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Bed Bath & Beyond Has Everything on the Line

While Bed Bath & Beyond got a last-minute infusion of cash this week that saved it from bankruptcy—at least for the time being—the company admitted today in a Securities Exchange Commission (SEC) filing that it still may end up filing Chapter 11.

The prospectus amendment filed with the SEC this afternoon said the retailer’s stock transactions with Hudson Bay Capital Management are structured to be processed through multiple closings or tranches.

“We need the proceeds from the transactions to pay our outstanding obligations under our credit facilities and senior notes and to operate our business,” Bed Bath & Beyond said in the filing. “And we expect that we will likely file for bankruptcy protection if the transactions are not consummated.”

In the filing, the retailer also admitted the risk factors for investors, pointing to its loan defaults and saying, “investing in our securities involves a high degree of risk.”

Earlier this week, Bed Bath & Beyond announced a Series A stock fund offering—$225 million for the shares, along with $800 million through the issuance of securities requiring the holder to purchase shares of Series A preferred stock in future installments. The next day, hedge fund Hudson Bay Capital Management stepped up to purchase those shares.

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“This transformative transaction will provide runway to execute our turnaround plan,” said Bed Bath & Beyond CEO Sue Gove in a statement posted to the retailer’s website.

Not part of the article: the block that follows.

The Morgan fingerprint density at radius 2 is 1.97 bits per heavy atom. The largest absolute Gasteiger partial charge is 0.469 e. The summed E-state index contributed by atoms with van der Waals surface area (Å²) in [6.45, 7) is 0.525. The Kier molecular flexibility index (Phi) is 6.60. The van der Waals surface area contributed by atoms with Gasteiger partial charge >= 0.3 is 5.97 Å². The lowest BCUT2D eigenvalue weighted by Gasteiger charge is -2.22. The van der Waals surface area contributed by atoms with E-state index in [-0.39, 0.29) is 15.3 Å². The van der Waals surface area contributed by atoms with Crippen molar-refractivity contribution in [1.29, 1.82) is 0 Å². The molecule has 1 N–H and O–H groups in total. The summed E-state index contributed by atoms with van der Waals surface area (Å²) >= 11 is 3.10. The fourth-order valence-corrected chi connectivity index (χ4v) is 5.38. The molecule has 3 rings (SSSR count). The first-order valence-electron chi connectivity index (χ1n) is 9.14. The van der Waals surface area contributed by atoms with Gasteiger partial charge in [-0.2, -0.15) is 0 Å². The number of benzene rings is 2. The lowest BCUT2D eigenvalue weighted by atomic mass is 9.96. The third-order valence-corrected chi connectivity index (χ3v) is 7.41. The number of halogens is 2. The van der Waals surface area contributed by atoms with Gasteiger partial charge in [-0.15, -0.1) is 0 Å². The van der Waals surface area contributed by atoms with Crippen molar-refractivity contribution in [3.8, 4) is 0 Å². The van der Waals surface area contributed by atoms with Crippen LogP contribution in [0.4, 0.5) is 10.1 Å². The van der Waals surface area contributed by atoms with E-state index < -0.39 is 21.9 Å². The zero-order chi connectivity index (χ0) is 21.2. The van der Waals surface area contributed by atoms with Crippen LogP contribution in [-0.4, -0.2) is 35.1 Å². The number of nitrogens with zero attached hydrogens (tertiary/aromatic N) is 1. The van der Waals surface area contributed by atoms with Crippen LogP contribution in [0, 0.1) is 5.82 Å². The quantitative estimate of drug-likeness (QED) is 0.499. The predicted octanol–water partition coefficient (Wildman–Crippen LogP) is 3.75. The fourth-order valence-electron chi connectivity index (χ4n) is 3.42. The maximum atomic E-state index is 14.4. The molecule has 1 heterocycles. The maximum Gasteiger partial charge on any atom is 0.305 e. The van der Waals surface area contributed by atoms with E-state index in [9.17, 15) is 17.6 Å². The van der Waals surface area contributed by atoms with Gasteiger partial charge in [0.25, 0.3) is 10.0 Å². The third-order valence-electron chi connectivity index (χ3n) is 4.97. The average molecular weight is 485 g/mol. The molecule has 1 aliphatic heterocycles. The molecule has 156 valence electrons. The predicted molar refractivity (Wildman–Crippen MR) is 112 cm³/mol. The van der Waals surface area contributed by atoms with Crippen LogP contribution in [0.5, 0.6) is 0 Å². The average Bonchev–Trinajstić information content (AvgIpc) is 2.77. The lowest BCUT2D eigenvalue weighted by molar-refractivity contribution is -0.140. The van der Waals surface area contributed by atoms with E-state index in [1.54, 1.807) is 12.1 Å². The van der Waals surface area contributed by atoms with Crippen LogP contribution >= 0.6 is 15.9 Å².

This news comes as no surprise to analysts at UBS’ Global Research and Evidence Lab, who released a report this week saying that while Bed Bath & Beyond is poised to receive potentially more than $1 billion as part of its equity offering after it defaulted on a massive payment, the retailer still has a rocky road ahead.

“The company has several challenges, and its future outlook remains uncertain in our view,” the report said. “Therefore, we continue to see downside risk on its stock.”

The company also announced that it would trim its stores to just 360 Bed Bath & Beyond locations and 120 BuyBuy Baby stores, closing around 400 locations. UBS analysts said this will likely increase the retailer’s digital penetration to well beyond 50 percent, which actually may not be a good thing.

“While occupancy cost savings should help, channel mix is likely to act as a significant drag as digital sales have lower margins than store sales,” the report said.

And while closing stores will reduce operating costs, UBS said it also will result in a reduction of sales, with the majority of the closed stores’ share going to other retailers such as Target and Walmart.

Going forward, UBS analysts said Bed Bath & Beyond’s comp sales are projected to continue to decline by double digits. And if the company doesn’t figure out a way to reverse this track, it will continue to burn cash and find itself in the same position it found itself in prior to this latest money infusion.

“While the company has taken the right steps to avoid a bankruptcy filing for now, we believe its path from here remains highly uncertain,” the analysts said.